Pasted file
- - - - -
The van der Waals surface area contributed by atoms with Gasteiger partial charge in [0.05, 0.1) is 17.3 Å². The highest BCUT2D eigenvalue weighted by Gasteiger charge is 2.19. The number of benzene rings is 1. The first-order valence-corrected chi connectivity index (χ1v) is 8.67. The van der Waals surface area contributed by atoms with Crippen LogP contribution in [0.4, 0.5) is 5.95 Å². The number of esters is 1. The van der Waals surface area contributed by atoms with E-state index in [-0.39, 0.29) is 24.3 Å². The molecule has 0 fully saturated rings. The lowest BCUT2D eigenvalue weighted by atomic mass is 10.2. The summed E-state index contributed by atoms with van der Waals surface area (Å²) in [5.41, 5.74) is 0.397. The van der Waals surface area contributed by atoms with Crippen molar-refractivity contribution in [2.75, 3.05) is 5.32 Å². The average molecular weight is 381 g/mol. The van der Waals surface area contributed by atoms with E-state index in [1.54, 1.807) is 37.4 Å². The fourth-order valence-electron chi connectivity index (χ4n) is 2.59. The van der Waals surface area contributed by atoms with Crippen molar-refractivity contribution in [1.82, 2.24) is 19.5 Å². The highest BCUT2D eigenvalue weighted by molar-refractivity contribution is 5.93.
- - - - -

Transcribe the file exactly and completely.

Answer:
The van der Waals surface area contributed by atoms with Gasteiger partial charge in [0.05, 0.1) is 17.3 Å². The highest BCUT2D eigenvalue weighted by Gasteiger charge is 2.19. The number of benzene rings is 1. The first-order valence-corrected chi connectivity index (χ1v) is 8.67. The van der Waals surface area contributed by atoms with Crippen LogP contribution in [0.4, 0.5) is 5.95 Å². The number of esters is 1. The van der Waals surface area contributed by atoms with E-state index in [-0.39, 0.29) is 24.3 Å². The molecule has 0 fully saturated rings. The lowest BCUT2D eigenvalue weighted by atomic mass is 10.2. The summed E-state index contributed by atoms with van der Waals surface area (Å²) in [5.41, 5.74) is 0.397. The van der Waals surface area contributed by atoms with Crippen molar-refractivity contribution in [2.75, 3.05) is 5.32 Å². The average molecular weight is 381 g/mol. The van der Waals surface area contributed by atoms with E-state index in [1.54, 1.807) is 37.4 Å². The fourth-order valence-electron chi connectivity index (χ4n) is 2.59. The van der Waals surface area contributed by atoms with Crippen molar-refractivity contribution in [1.82, 2.24) is 19.5 Å². The highest BCUT2D eigenvalue weighted by molar-refractivity contribution is 5.93.